The democratic aspiration is no mere recent phase in human history. It is human history. It permeated the ancient life of early peoples. It blazed anew in the Middle Ages. It was written in Magna Charta.
Stirring oratory to be sure, but Manga Carta is perhaps better understood, to paraphrase Simon Schama, as the death certificate of despotism rather than the birth certificate of freedom. Yet even if stripped of its mythological status as the beating heart of democracy in the English speaking world, it remains important as it paved the way for the common law of England.
In France during the first part of the seventeenth century, Cardinal Armand Jean du Plessis – better known as Cardinal Richelieu – held enormous power as the king's 'Chief Minister.' In addition to his many titles, Richelieu also had the sobriquet 'Red Eminence' [Éminence rouge]. Though often regarded as the power behind the throne, behind him stood another. A 'Grey Eminence' [Éminence grise].
I once read a statistic, that more content is produced each year than was created in the previous five thousand years. At first blush this seems like an improbable feat, but delving into some of the available statistics about the internet and it doesn't seem impossible. Take YouTube for example, I understand 300 hours of video are uploaded every minute. That is 9,460,800,000 hours of video every year. Content is indeed king, but for all the volume, does quality suffer?
Newton knew a thing or two about sight, in his book Opticks he was the first to use a diagram of a prism as a beam expander. But for all his original ideas, his letter to Hooke is important as it underscores the reality of creative endeavours and original research: that each new work builds on that which went before. A theme on which the FOSS community relies heavily. Take my operating system of choice, Pop OS. It stands on the shoulders of Ubuntu, Debian and GNU. This is a heritage of which I am proud to take part (view the source code of this page to see the design inspiration).
It is Sunday and I feel the weight on my shoulders of the week just gone and the week that is to come. Perhaps this sensation is why many cling to the Biblical notion:
Six days thou shalt do thy work, and on the seventh day thou shalt rest. – Exodus 23:12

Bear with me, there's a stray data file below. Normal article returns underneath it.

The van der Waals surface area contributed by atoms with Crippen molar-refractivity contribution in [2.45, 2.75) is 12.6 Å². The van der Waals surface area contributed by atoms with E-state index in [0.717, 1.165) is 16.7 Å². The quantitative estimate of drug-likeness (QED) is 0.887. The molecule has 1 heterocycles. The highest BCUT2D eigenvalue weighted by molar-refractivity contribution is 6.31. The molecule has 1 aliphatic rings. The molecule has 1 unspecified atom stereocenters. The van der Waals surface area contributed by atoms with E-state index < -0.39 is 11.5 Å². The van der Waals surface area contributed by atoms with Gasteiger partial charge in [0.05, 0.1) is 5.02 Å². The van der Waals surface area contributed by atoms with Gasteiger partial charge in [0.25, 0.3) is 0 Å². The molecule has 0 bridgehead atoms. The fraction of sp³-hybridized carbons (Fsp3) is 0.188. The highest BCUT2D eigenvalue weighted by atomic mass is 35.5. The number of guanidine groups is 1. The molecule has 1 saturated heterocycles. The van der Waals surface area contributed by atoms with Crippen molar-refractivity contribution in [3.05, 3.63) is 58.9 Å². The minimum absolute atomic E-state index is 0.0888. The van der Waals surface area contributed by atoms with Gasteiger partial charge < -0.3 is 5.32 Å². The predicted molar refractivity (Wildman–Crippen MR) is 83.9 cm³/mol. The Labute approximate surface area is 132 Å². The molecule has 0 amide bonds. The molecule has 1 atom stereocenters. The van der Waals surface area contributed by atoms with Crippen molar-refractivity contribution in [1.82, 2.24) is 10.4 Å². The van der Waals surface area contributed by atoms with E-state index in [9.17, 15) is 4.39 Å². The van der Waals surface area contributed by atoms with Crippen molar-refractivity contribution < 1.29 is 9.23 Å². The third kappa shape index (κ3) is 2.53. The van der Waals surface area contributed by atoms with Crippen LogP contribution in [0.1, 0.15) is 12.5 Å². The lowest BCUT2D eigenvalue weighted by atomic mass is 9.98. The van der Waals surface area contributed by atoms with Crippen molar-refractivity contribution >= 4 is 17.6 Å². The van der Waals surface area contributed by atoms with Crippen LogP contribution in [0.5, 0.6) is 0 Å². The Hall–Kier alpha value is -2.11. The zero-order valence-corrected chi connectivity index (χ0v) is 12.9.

Whatever the trigger, it is in such moment of struggles that I feel most acutely how laborious it can be to commit to #100DaysToOffload. In pondering if I could take a leave pass, it got me to thinking about recent headlines in which I have seen politicians from different areas of the world face a pummelling in the press for taking some 'downtime.'
[those] who have lost their grip upon the relevant facts of their environment are the inevitable victims of agitation and propaganda. The quack, the charlatan, the jingo . . . can flourish only where the audience is deprived of independent access to information.
In a sense this is both self-evident and the justification for journalists and whistle-blowers the world over. Though countless bottles of ink, or in the digital age countless bytes, are routinely spilled in support of this notion, it bears revisiting. Not from the standpoint of 'independent access to information' but from the standpoint of the 'quack, the charlatan, the jingo.' The reason is this: history tends to be written by the victors and sometimes the victors are charlatans who seek to re-write history so the facts fit their political objectives.
Sound. It pervades my every waking moment. From the soft patter of the rain as I type, to the grating audio of hideously mixed music and vocals in the latest bit of social media garbage the talentless insist on inflicting upon us in a vain attempt to become 'influencers.'
A young poet once said to Mallarmé, “I had the most marvellous idea for a poem this afternoon.” “Oh dear,” said Mallarmé, “what a pity.” “What do you mean?” said the young poet, stung. “Well,” said Mallarmé, “poems aren't made of ideas, are they? They're made of words.”
Though an apocryphal tale, it is nonetheless useful in understanding the challenges of blogging, particularly on as regular a basis as #100DaysToOffload.
In a New York Times book review in 2016, Michiko Kakutani delivered an assessment of Volker Ullrich biography of Hitler which was perceived as drawing a comparison between Trump and der Führer. One does not need to know much about the rise of Hitler and the NSDAP to see that even though Kakutani never mentioned Trump by name, the comparison was so thinly veiled as to be positively naked. While the approach is but one of a long line of 'historical' comparisons which pervades political discourse, what is of particular interest is that while many historical comparisons are used to normalise a present event or set of choices, comparisons involving Trump leverage history to abnormalise him.
In the early 1990's, Daniel Bernstein, a Berkeley mathematics PhD student, wanted to publish the source code for an encryption algorithm he had written along with an accompanying mathematics paper. In the age of Github, such an event would go largely noticed. Particularly if the author is a student, who usually struggle to get their professors to read their work, let alone anyone else. But in the 1990's, this was groundbreaking. This is because until what became known as Bernstein v. Department of Justice,' the US government designated encryption as a 'munition,' classifying it along with a range of deadly weapons and thus subject to export restrictions.